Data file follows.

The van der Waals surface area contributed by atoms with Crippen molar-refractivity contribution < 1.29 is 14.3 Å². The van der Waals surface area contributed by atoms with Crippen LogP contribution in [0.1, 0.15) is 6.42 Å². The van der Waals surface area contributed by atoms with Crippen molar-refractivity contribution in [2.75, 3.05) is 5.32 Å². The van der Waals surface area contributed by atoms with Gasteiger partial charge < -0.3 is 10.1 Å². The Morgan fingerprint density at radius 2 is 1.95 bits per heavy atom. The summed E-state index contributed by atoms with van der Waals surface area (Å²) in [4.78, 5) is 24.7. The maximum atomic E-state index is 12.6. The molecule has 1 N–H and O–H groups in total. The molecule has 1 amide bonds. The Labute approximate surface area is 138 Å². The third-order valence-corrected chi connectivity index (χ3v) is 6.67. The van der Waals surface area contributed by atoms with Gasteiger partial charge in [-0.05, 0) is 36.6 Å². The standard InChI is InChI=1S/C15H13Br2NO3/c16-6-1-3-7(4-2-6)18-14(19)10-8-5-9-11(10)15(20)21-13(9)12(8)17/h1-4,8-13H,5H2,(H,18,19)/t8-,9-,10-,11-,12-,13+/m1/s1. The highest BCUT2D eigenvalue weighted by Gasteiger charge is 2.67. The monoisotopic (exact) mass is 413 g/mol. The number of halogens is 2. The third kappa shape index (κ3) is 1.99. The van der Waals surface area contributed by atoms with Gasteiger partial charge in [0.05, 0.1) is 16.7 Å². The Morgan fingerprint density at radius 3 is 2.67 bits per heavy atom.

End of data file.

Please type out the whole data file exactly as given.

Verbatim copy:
The van der Waals surface area contributed by atoms with Crippen molar-refractivity contribution < 1.29 is 14.3 Å². The van der Waals surface area contributed by atoms with Crippen LogP contribution in [0.1, 0.15) is 6.42 Å². The van der Waals surface area contributed by atoms with Crippen molar-refractivity contribution in [2.75, 3.05) is 5.32 Å². The van der Waals surface area contributed by atoms with Gasteiger partial charge < -0.3 is 10.1 Å². The Morgan fingerprint density at radius 2 is 1.95 bits per heavy atom. The summed E-state index contributed by atoms with van der Waals surface area (Å²) in [4.78, 5) is 24.7. The maximum atomic E-state index is 12.6. The molecule has 1 N–H and O–H groups in total. The molecule has 1 amide bonds. The Labute approximate surface area is 138 Å². The third-order valence-corrected chi connectivity index (χ3v) is 6.67. The van der Waals surface area contributed by atoms with Gasteiger partial charge in [-0.05, 0) is 36.6 Å². The standard InChI is InChI=1S/C15H13Br2NO3/c16-6-1-3-7(4-2-6)18-14(19)10-8-5-9-11(10)15(20)21-13(9)12(8)17/h1-4,8-13H,5H2,(H,18,19)/t8-,9-,10-,11-,12-,13+/m1/s1. The highest BCUT2D eigenvalue weighted by Gasteiger charge is 2.67. The monoisotopic (exact) mass is 413 g/mol. The number of halogens is 2. The third kappa shape index (κ3) is 1.99. The van der Waals surface area contributed by atoms with Gasteiger partial charge in [0.05, 0.1) is 16.7 Å². The Morgan fingerprint density at radius 3 is 2.67 bits per heavy atom.